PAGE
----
Special Issue "New Cancer and Osteoporosis Therapies and Osteonecrosis of the Jaws, Volume Ⅱ"

A special issue of Dentistry Journal (ISSN 2304-6767).

Deadline for manuscript submissions: 31 October 2018

Special Issue Editor

Guest Editor
Prof. Dr. Dr. Christian Walter

Mediplus - Praxisklinik, MKG-Chirurgie, Haifa-Allee 20, 55128 Mainz, Germany
Website | E-Mail
Phone: 06131 490 808 5/06131 490 808 9
Fax: +49 6131 17 6602
Interests: bisphosphonate associated osteonecrosis; osteomyelitis; squamous cell carcinoma; traumatology; implantology; bisphosphonate; RankL

Special Issue Information

Dear Colleagues,

More than 10 years ago, bisphosphonate-associated osteonecrosis was described for the first time, opening a new research field describing epidemiologic and patho-etiologic data, as well as prevention, diagnostic, and therapy regimes for this new disease. In 2006, more than 150 articles on this topic were published, and since 2009 more than 200 new articles have been listed in PubMed each year, showing the progress of research in this area. In recent years, new active ingredients have been developed and implemented into anti-cancer and osteoporosis therapy, such as RankL inhibitors and tyrosine kinase inhibitors, which lead to osteonecrosis as well.

This Special Issue is interested in all aspects of all dental specialties dealing with this topic. In addition to basic research regarding pathology, prevention, and treatment, clinical topics are of interest. How is dental treatment affected by anti-resorptive therapies, e.g., surgical procedures (tooth extractions, implantology, etc.), periodontal, orthodontic, or endodontic treatment?

Dr. Christian Walter
Guest Editor

Manuscript Submission Information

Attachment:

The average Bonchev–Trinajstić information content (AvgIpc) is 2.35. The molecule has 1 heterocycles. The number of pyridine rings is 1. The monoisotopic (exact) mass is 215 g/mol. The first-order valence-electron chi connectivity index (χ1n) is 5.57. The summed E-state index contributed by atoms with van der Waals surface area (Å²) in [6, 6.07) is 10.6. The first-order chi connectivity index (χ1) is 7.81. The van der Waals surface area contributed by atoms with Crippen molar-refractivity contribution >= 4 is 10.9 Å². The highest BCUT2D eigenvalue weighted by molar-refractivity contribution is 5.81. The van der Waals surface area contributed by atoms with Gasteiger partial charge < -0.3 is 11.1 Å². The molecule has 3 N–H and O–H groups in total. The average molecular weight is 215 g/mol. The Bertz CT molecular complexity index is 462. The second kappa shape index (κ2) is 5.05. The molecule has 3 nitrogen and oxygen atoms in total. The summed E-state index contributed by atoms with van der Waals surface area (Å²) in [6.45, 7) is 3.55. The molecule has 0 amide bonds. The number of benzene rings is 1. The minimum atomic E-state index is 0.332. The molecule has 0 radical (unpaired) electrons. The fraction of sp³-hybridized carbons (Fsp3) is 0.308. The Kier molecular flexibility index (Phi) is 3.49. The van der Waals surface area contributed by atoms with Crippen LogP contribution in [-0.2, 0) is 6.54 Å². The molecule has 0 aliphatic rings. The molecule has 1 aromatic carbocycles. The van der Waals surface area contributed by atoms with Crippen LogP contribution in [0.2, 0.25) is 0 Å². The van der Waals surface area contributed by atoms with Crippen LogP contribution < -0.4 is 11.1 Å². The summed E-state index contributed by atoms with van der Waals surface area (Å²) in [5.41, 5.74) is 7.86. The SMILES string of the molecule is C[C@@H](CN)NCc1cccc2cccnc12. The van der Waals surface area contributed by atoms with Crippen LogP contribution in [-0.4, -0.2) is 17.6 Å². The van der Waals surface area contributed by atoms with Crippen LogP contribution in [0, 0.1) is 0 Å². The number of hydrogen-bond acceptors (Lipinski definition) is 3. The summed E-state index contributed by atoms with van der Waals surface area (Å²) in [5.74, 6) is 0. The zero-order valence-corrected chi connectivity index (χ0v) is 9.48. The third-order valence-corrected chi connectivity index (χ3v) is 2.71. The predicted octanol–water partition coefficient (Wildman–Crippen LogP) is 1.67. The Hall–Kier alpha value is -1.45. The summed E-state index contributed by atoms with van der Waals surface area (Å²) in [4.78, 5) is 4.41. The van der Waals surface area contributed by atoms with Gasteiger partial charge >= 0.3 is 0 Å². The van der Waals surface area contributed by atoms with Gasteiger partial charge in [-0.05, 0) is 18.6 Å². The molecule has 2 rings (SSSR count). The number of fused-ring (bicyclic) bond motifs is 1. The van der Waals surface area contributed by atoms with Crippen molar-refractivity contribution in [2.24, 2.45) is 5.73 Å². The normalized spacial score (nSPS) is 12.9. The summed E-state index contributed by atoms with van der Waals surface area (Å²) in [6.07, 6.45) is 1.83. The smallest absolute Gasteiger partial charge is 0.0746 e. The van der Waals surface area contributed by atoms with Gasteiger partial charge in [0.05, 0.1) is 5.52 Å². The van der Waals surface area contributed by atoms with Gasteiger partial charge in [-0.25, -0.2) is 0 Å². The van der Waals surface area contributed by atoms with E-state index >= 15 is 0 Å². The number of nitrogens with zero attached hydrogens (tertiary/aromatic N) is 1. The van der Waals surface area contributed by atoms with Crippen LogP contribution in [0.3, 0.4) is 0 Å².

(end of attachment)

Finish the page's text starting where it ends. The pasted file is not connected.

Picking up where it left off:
Manuscripts should be submitted online at www.mdpi.com by registering and logging in to this website. Once you are registered, click here to go to the submission form. Manuscripts can be submitted until the deadline. All papers will be peer-reviewed. Accepted papers will be published continuously in the journal (as soon as accepted) and will be listed together on the special issue website. Research articles, review articles as well as short communications are invited. For planned papers, a title and short abstract (about 100 words) can be sent to the Editorial Office for announcement on this website.

Submitted manuscripts should not have been published previously, nor be under consideration for publication elsewhere (except conference proceedings papers). All manuscripts are thoroughly refereed through a single-blind peer-review process. A guide for authors and other relevant information for submission of manuscripts is available on the Instructions for Authors page. Dentistry Journal is an international peer-reviewed open access quarterly journal published by MDPI.

Please visit the Instructions for Authors page before submitting a manuscript. The Article Processing Charge (APC) for publication in this open access journal is 350 CHF (Swiss Francs). Submitted papers should be well formatted and use good English. Authors may use MDPI's English editing service prior to publication or during author revisions.

Keywords

  • Medication associated/related/induced osteonecrosis of the jaws
  • Bisphosphonate
  • RankL inhibitor
  • Tyrosine kinase inhibitors
  • VEGF inhibitors
  • Epidemiology
  • Prevalence and incidence
  • Etiology and pathology
  • Microbiological factors
  • Influence of bisphosphonates/medication on the bone
  • Influence of bisphosphonates/medication on the immune system
  • Influence of bisphosphonates/medication on soft tissues
  • Risk factors
  • Prevention
  • Diagnosis
  • Histology
  • Therapy
  • Periodontal treatment